Een tijdelijke vertelling

Ik lees momenteel Ruth Ozeki’s A Tale for the Time Being uit 2013. De roman stond vorig jaar op de shortlist van The Man Booker Prize. Niet dat ik ‘m daarom lees – nee, een goede vriendin raadde ‘m aan. (Die het misschien wel om die reden las, dat zou best kunnen.) Hoe dan ook, deze ‘tijdelijke vertelling’ is erg mooi en hieronder lees je een leuk fragment uit het boek.

a tale

Most of my classmates went to a cram school in order to get ready for the high school entrance exams that you take in the second half of ninth grade. Basically, if you’re a Japanese kid, these exams decide your whole future, and the rest of your life, and even your afterlife. What I mean is:
where you go to high school decides
where you’ll go to university,
which decides what company you’ll
work for,
which decides how much money you’ll
make,
which decides who you’ll marry,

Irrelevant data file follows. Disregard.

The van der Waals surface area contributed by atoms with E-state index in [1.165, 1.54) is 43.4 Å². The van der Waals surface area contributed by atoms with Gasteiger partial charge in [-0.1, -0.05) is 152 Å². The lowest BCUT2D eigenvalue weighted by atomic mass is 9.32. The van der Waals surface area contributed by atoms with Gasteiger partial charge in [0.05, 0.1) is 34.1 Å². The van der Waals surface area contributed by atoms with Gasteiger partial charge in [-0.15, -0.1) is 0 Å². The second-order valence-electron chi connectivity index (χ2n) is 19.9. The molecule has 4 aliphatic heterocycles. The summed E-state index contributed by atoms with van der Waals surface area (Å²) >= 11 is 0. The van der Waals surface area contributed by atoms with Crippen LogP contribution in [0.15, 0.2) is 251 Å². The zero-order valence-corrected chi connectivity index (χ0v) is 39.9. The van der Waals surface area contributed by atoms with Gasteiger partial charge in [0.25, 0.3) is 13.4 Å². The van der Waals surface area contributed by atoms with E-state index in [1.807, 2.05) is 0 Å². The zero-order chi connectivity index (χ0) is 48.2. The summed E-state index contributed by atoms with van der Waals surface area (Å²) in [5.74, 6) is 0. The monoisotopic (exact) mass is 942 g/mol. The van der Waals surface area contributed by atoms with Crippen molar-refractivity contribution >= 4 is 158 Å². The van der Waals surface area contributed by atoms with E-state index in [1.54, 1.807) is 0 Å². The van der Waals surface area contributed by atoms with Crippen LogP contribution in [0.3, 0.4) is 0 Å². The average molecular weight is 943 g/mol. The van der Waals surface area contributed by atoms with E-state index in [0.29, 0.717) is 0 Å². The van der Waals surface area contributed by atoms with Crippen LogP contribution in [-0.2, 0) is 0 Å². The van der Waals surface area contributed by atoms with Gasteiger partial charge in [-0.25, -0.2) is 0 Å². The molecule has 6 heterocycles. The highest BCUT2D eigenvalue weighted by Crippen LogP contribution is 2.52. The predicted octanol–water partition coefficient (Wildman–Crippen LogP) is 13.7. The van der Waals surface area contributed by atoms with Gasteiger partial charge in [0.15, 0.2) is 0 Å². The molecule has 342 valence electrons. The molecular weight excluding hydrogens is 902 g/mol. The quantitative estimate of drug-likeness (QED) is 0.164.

which decides what kind of kids you’ll
have and how you’ll raise them,
and where you’ll live and where you’ll
die,
and whether your kids will have
enough money to give you a classy
funeral with high-quality Buddhist
priests to perform the proper funeral
rites to ensure that you make it into
the Pure Land,
and if not, whether you’ll become a
hungry vengeful ghost, fated to haunt
the living on account of all your
unsatisfied desires,
which all started because you flunked
your entrance exams and didn’t get
into a good high school.

So you can see why, if you care about
your life, cram school is pretty important.

uit: Ruth Ozeki, A Tale for the Time Being (2013)